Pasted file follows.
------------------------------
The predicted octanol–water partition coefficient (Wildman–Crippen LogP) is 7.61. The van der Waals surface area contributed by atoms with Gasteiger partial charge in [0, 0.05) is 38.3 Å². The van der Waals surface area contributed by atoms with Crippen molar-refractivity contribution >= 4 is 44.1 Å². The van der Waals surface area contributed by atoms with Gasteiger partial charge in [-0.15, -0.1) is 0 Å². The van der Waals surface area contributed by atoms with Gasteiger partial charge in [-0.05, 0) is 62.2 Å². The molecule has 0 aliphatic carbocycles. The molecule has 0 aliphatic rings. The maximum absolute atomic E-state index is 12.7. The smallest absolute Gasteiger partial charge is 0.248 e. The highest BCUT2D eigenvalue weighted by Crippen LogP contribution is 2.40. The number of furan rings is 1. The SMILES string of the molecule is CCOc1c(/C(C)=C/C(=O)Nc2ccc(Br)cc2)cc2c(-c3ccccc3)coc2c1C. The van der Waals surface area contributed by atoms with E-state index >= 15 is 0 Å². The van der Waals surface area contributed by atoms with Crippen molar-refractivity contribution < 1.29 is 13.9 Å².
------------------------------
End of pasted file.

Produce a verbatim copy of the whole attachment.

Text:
The predicted octanol–water partition coefficient (Wildman–Crippen LogP) is 7.61. The van der Waals surface area contributed by atoms with Gasteiger partial charge in [0, 0.05) is 38.3 Å². The van der Waals surface area contributed by atoms with Crippen molar-refractivity contribution >= 4 is 44.1 Å². The van der Waals surface area contributed by atoms with Gasteiger partial charge in [-0.15, -0.1) is 0 Å². The van der Waals surface area contributed by atoms with Gasteiger partial charge in [-0.05, 0) is 62.2 Å². The molecule has 0 aliphatic carbocycles. The molecule has 0 aliphatic rings. The maximum absolute atomic E-state index is 12.7. The smallest absolute Gasteiger partial charge is 0.248 e. The highest BCUT2D eigenvalue weighted by Crippen LogP contribution is 2.40. The number of furan rings is 1. The SMILES string of the molecule is CCOc1c(/C(C)=C/C(=O)Nc2ccc(Br)cc2)cc2c(-c3ccccc3)coc2c1C. The van der Waals surface area contributed by atoms with E-state index >= 15 is 0 Å². The van der Waals surface area contributed by atoms with Crippen molar-refractivity contribution < 1.29 is 13.9 Å².